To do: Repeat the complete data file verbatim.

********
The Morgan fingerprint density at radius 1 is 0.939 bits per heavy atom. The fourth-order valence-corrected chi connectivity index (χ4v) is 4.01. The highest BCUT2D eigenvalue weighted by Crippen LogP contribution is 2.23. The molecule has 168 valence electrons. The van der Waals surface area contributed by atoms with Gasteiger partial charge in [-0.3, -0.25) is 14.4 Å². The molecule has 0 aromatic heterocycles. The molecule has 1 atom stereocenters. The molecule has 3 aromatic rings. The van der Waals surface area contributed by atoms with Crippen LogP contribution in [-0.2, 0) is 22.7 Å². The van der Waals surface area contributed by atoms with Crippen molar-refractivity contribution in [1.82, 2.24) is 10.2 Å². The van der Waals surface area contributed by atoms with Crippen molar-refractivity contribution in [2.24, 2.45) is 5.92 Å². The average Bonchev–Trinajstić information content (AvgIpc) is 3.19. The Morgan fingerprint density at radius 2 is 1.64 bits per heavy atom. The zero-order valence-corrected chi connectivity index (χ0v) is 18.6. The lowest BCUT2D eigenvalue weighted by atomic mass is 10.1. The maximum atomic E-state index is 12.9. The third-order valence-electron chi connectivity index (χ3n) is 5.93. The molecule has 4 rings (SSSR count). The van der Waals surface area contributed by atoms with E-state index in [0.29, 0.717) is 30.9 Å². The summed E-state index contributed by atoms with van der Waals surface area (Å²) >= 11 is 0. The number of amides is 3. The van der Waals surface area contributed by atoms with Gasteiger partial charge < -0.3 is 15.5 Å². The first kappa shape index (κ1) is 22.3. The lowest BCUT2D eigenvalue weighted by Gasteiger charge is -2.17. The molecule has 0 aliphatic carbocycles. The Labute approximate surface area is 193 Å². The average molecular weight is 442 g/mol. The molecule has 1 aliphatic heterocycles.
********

The Morgan fingerprint density at radius 1 is 0.939 bits per heavy atom. The fourth-order valence-corrected chi connectivity index (χ4v) is 4.01. The highest BCUT2D eigenvalue weighted by Crippen LogP contribution is 2.23. The molecule has 168 valence electrons. The van der Waals surface area contributed by atoms with Gasteiger partial charge in [-0.3, -0.25) is 14.4 Å². The molecule has 0 aromatic heterocycles. The molecule has 1 atom stereocenters. The molecule has 3 aromatic rings. The van der Waals surface area contributed by atoms with Crippen LogP contribution in [-0.2, 0) is 22.7 Å². The van der Waals surface area contributed by atoms with Crippen molar-refractivity contribution in [1.82, 2.24) is 10.2 Å². The van der Waals surface area contributed by atoms with Crippen molar-refractivity contribution in [2.24, 2.45) is 5.92 Å². The average Bonchev–Trinajstić information content (AvgIpc) is 3.19. The Morgan fingerprint density at radius 2 is 1.64 bits per heavy atom. The zero-order valence-corrected chi connectivity index (χ0v) is 18.6. The lowest BCUT2D eigenvalue weighted by atomic mass is 10.1. The maximum atomic E-state index is 12.9. The third-order valence-electron chi connectivity index (χ3n) is 5.93. The molecule has 4 rings (SSSR count). The van der Waals surface area contributed by atoms with E-state index in [0.29, 0.717) is 30.9 Å². The summed E-state index contributed by atoms with van der Waals surface area (Å²) >= 11 is 0. The number of amides is 3. The van der Waals surface area contributed by atoms with Gasteiger partial charge < -0.3 is 15.5 Å². The first kappa shape index (κ1) is 22.3. The lowest BCUT2D eigenvalue weighted by Gasteiger charge is -2.17. The molecule has 0 aliphatic carbocycles. The Labute approximate surface area is 193 Å². The average molecular weight is 442 g/mol. The molecule has 1 aliphatic heterocycles.